Nikki Sutker, 27, has lived in Los Angeles for six years, but never thought of Tinseltown as home. She always assumed she’d get married in her hometown of Dallas. But when her fiance, Santa Ana police officer Scott Bender, explained that most of his L.A. friends and Walnut Creek family wouldn’t be able to make the trip to Texas, the couple opted for a Vegas wedding.

“We’re both big Vegas fans,” said Sutker, a counselor at Patrick Henry Middle School in Granada Hills. “L.A. was really never an option, Dallas didn’t work for Scott, and Vegas is always so much fun.”

They are regulars at Sinai Temple’s Friday Night Live, and they wanted a Jewish wedding with Vegas flair. On Aug. 8, they will be married in a ballroom at the Venetian Hotel. The Sunday night, black-tie optional wedding will be conducted under a chuppah by a local rabbi, and kosher meals will be provided for their more observant guests.

Both the bride and groom’s guests support the couple’s decision to have a destination wedding.

“Most people have decided to make a vacation out of our wedding. They’ll arrive in Vegas on Friday and leave Monday,” Sutker said. Bender’s groomsmen are planning a Friday night minibachelor party, the couple is planning a Saturday rehearsal dinner, and they will provide their guests with a guide to the weekend’s Vegas attractions.

“There’s so much to do in Vegas — we’re really excited to have our wedding weekend there,” Sutker said. “I just hope I don’t have to drag Scott out of the casino.”

For their destination wedding, Raphi and Danielle Salem chose moonlight over neon lights. Raphi loved the kibbutz weddings he had attended while living in Israel.

“The ceremonies were outdoors and the whole community was invited. I wanted my wedding to have that same feeling,” said Raphi Salem, who runs judaicastore.com. So when he and Danielle got engaged, they looked at traditional venues with outdoor accommodations. Unsatisfied with the hotel courtyards and banquet hall patios they saw, the couple decided to have their wedding at Club Getaway, a 300-acre family camp in Kent, Conn. Guests were encouraged to bring their children, and they slept in cabins on twin beds. Activities ranged from kickball, water-skiing and archery to egalitarian and Orthodox Shabbat services. Club Getaway even provided camp counselors.

“As children we both loved overnight camp, and we loved the idea of turning our wedding into a whole weekend camp event,” he said. “We’ve been to so many weddings where you eat, you drink, you dance, and you spend zero time with the bride and groom. Rather than see each of our friends for five minutes at the reception, we spent the whole weekend playing with them.”

The Salems married under an outdoor chuppah on the lakefront in a traditional ceremony conducted by two rabbis. All of the weekend’s food was kosher, including the reception’s peanut butter and jelly sandwich appetizers.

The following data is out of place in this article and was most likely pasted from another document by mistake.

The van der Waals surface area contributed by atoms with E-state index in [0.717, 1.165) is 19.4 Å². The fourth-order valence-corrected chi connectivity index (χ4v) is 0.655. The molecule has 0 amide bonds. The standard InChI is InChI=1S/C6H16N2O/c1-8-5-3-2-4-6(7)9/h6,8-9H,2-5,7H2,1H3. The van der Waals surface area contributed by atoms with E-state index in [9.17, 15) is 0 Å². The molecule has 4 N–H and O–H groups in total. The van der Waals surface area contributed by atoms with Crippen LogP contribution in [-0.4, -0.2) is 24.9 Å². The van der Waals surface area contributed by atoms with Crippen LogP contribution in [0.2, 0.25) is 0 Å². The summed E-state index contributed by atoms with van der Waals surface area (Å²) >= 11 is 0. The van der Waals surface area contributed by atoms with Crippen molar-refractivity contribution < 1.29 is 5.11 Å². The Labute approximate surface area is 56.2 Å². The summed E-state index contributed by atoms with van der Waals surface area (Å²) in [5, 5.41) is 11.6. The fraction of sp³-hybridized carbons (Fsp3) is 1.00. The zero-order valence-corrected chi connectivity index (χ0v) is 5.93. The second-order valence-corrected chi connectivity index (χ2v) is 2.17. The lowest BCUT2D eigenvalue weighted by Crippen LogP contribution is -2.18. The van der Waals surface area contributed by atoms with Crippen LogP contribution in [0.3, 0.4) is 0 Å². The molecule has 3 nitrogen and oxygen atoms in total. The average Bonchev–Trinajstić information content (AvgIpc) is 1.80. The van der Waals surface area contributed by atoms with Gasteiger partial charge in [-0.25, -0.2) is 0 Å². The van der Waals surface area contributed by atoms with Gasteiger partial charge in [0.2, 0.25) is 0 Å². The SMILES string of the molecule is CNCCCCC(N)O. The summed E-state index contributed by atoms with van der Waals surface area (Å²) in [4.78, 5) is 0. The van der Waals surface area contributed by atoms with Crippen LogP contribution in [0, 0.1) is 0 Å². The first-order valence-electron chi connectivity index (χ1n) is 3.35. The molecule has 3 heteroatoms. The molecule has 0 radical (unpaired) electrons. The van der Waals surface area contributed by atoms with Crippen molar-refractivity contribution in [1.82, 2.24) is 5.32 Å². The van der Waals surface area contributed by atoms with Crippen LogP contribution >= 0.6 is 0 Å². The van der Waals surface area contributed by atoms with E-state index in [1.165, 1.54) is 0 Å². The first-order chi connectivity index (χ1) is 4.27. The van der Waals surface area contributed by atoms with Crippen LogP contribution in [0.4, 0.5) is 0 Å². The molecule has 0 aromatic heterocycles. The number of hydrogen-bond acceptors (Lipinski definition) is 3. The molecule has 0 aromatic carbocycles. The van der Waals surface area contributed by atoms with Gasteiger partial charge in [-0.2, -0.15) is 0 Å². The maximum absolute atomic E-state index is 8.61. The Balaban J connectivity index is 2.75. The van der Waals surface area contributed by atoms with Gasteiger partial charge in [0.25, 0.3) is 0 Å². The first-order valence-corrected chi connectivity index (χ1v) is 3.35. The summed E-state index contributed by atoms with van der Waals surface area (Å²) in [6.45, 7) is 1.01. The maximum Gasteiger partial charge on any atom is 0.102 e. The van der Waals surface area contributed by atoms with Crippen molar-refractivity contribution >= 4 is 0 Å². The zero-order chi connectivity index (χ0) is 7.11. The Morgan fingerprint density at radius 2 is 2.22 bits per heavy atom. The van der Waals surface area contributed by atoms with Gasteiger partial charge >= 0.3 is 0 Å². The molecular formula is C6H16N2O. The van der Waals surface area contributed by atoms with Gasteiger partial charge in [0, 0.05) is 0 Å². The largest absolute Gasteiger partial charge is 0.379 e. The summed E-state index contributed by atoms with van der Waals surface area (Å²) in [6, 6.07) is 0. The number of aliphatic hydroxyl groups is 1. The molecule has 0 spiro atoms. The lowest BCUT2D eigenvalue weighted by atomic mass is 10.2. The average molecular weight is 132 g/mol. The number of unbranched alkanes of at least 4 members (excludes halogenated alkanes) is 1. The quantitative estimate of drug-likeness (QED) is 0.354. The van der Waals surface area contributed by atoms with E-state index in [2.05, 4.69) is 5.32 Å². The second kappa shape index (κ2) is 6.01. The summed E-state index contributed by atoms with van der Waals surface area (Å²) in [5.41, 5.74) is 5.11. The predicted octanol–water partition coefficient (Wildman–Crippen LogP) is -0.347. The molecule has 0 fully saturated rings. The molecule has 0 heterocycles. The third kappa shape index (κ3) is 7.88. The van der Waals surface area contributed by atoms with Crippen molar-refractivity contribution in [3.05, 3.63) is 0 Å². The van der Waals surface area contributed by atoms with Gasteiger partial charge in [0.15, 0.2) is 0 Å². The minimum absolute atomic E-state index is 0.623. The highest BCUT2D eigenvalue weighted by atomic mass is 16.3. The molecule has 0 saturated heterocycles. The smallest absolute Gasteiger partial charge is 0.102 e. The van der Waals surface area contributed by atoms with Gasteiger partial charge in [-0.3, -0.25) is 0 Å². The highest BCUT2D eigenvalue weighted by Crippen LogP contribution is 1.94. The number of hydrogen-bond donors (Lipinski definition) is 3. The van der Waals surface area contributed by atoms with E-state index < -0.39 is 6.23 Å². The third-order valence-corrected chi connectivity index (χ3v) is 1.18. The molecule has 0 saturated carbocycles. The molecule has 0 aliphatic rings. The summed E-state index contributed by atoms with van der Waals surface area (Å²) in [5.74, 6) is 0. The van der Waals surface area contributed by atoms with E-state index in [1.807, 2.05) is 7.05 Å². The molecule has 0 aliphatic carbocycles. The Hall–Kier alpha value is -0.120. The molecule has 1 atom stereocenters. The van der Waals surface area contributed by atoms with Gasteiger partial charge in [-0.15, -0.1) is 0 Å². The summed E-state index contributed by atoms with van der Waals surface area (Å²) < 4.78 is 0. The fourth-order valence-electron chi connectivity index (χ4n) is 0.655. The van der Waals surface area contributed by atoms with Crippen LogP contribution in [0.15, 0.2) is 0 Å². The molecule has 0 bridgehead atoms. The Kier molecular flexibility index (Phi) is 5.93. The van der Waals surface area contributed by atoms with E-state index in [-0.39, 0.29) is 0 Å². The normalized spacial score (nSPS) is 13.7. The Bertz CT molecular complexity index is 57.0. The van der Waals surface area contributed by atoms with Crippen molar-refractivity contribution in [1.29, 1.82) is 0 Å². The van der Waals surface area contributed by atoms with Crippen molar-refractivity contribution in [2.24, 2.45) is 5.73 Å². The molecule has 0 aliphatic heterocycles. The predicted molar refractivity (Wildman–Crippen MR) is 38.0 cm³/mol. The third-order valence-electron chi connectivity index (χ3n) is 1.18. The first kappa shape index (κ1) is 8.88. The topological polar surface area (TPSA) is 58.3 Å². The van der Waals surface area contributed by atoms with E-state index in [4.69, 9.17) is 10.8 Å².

“The actual ceremony was just a formality,” he said. “What made our wedding special for us was spending time with our friends and family. Having our wedding at Club Getaway was what allowed us to do that.”

Like the Salems, Daniel and Amy Nissanoff wanted a destination wedding, kosher meals and a weekendlong celebration, but they also wanted to be wed in the Caribbean. The tropical resorts they looked into did not have kosher caterers and would only kosher their kitchen if the wedding party reserved the entire hotel. So the Nissanoffs found a hotel — an island — they could fill: They were married last June in Jumby Bay, a 300-acre private island located off the coast of Antigua. The couple’s 90 guests filled the Jumby Bay Resort, the island’s only hotel, and participated in four days of fun, sun and celebration. The weekend included a cocktail party, a beach barbecue, snorkeling, tennis, calypso dancing and culminated with the Sunday night wedding. The Nissanoffs flew in an Orthodox rabbi to conduct the ceremony, a mashgiach to supervise the kitchen and food preparation and ferried in kosher ingredients and wine to feed their guests.

Looking to control the size of their guest list, a destination wedding seemed a natural choice.

“We always talked about having a smaller, more intimate wedding” said Daniel Nissanoff, who grew up in Hancock Park and attended Cal State Northridge. “If we got married in Manhattan, we would have been obligated to invite 400 people.”

With Jumby Bay, the couple could pare down their guest list, and because attending the wedding required a substantial time and monetary commitment, only their most devoted friends and immediate family responded yes.

“It was a fantasy weekend,” said Nissanoff, the founder and chairman of a New York-based Internet company. “And believe it or not, it cost less than if we had stayed in New York. We would have rented a fancy hotel, hired a 20-piece orchestra and bought thousands of dollars worth of flowers. In Jumby Bay, we got more for our money, had a more casual reception and the island was filled with its own beautiful flowers.”

Not every Jewish couple can find a rabbi willing to fly to an exotic locale, so many who choose to have a destination wedding are forced to have a civil ceremony. This is no longer the case in the Bahamas. Five years ago, Freeport Hebrew Congregation President Geoff Hurst was sanctioned by the Union of Reform Judaism(URJ) (the regulatory body of Reform congregations) and the government of The Bahamas to officiate at Jewish weddings.

“I wanted to insure that couples coming to the Bahamas to be married could have a proper, Jewish wedding,” said Hurst, a retired pharmacist. “Not a single rabbi lives in the Bahamas, so I approached [URJ] and asked if I could officiate.”